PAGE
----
Sharing Our Story

In our pursuit to lead groups that experience authentic friendships, I am sharing an activity today that is intended to fuel deeper connection, understanding, and compassion in our groups. If you have been around EastLake groups for a while, you’ll remember this activity from our “Work Sucks and Then You Die” series.

To participate, group members will need to go home with a 3×5 card. (If you cannot swing finding, making, or buying 3×5 cards, let me know so I can help.) Every group member would then tell their story or journey on that 3×5 card. Each of us will mark where God entered our lives, turning points that shaped our lives, places where life got difficult, points of celebration, and experiences with God or others that changed us. We can tell about our journeys through a simple life map, a list, or with pictures. (I am not looking for this to be a fancy art project.)

The 3×5 card isn’t intended to be a complete autobiography, courtroom testimony, or confession. The goal is to use a simple format — the 3×5 card — to authentically share key aspects of our stories within 5-10 minutes.

I am not requiring all groups to do this; I am simply encouraging you as a leader to consider this as a next right step. You know your group best, and you are best qualified to wrestle and decide if this is a good activity for your group right now.

It’s important to communicate that each person can define what those authentic key aspects of their story are. Sharing our stories authentically doesn’t require 100% transparency with everyone. In fact, we could say it would be foolish, and maybe even unhealthy, to transparently share everything with everyone. We need to be wise about when, where, why and with whom we are transparent.

In other words, this means there are parts of our stories and journeys that we may choose not to share with our groups, and that is okay.

[Disclaimer: I do think we all need people who know the full story. This might be a spouse, a best friend, pastor, or a therapist / counselor. Shame, addictions, pain, trauma, and hurt often grow most toxic and powerful in secrecy. From what I have read, learned, observed and experienced, we are often only as healthy or free as our secrets. Even Jesus tells us to confess our sins to one another so we can healed. But still, none of this means we should share our deepest hurts, habits or hangups with every member of our group.]

Finally, it’s important for everyone to know that the goal is not to wrap things up with a firework show or an, “I lived happily ever after’ moment. On the other hand, it’s completely okay if your story lacks serious conflict, drama, pain or regret. The goal is to share where we have come from and who we are.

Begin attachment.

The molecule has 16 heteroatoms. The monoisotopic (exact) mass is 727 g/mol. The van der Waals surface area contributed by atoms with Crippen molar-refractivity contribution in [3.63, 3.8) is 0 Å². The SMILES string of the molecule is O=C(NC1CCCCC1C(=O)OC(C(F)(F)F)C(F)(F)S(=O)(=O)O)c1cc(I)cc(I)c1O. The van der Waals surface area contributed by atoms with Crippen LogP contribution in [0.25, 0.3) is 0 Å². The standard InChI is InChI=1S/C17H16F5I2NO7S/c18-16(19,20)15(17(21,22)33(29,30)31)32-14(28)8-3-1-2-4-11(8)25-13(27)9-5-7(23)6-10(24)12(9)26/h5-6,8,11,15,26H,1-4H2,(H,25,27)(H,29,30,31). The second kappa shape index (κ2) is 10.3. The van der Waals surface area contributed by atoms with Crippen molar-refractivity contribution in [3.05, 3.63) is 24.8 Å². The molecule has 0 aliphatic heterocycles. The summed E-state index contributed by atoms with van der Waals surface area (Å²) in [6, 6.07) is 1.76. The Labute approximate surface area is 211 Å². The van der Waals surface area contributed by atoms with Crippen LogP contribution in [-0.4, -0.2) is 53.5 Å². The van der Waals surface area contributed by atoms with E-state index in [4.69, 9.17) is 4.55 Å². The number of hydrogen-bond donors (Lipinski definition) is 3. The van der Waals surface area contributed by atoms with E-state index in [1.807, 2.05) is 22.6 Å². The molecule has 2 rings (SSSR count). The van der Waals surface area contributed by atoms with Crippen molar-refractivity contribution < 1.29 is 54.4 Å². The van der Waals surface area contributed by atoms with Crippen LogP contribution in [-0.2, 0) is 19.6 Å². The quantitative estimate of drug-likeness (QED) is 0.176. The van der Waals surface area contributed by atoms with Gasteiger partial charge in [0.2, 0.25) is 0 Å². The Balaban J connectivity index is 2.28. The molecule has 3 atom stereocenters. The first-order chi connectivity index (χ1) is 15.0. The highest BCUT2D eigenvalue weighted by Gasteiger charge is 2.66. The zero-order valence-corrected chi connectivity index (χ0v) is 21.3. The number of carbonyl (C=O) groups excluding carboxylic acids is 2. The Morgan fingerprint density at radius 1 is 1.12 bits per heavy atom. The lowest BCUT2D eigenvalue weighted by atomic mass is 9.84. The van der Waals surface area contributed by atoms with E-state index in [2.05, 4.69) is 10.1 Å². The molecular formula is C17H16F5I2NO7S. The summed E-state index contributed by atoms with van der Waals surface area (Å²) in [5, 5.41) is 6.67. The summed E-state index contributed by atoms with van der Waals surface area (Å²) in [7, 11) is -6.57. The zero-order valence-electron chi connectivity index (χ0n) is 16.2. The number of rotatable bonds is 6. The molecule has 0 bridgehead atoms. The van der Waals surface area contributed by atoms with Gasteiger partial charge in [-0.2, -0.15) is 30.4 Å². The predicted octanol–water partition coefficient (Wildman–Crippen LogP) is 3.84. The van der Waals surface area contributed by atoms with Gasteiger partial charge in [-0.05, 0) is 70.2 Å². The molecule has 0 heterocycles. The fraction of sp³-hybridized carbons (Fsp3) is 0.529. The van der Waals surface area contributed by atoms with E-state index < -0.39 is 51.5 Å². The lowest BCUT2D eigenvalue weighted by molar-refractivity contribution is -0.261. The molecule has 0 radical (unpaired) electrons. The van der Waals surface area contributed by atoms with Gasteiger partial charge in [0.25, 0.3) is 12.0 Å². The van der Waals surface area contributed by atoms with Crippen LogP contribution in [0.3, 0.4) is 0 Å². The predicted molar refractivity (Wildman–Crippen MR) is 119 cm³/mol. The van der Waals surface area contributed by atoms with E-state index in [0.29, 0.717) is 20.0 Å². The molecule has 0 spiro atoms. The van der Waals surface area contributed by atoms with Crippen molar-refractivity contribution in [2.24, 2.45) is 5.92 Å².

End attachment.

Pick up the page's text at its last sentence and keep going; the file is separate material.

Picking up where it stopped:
Here are some tips for getting started:

  • Since most groups have about 4 weeks left, you’ll need to plan how you want to complete this activity with your group. You may have a few people share their cards each week for the next few weeks or you may have everyone share their cards at the same group meeting. The bottom line is to plan and to communicate so people know what to expect.
  • I’d also highly encourage you as the group leader to go first. Going even further, I’d remind you to set the tone on how we want this to work. Be authentic, wisely and boldly transparent, and pave the way. Let your group see the real you and the journey you have walked. Timing wise, I’d suggest sharing your card and this activity the first day your group meets back up.
  • You can share these instructions with your group to help everyone understand the activity, the format, the point, the boundaries, and the ground rules. You can start things off by watching my (raw, unpolished and unrehearsed) example here.
  • Let any group member who isn’t comfortable opt out. People can always say no to sharing. But ideally, everyone will make their cards in freedom by remembering they are in control of what and how much they share.

Please know, I get that this whole thing can feel uncomfortable for some groups and some people, but I think the relational investment will be worth the discomfort for most groups. When enough trust is established, few things can fuel a sense of connection like learning about someone’s journey. Plus, sharing our stories with one another can help us understand more about how God works and awaken us to seeing God’s hand in our lives. This sort of shared activity can also leave us grateful for the good we have experienced, yearning for more of God in a beautiful way, or with a deeper sense of clarity to hurts, habits or hangups. The bottom line is our stories are important, our stories matter, God walks with us through our stories, and he often uses our unique stories to connect us.

2018-02-03T17:57:00+00:00Leader Tips|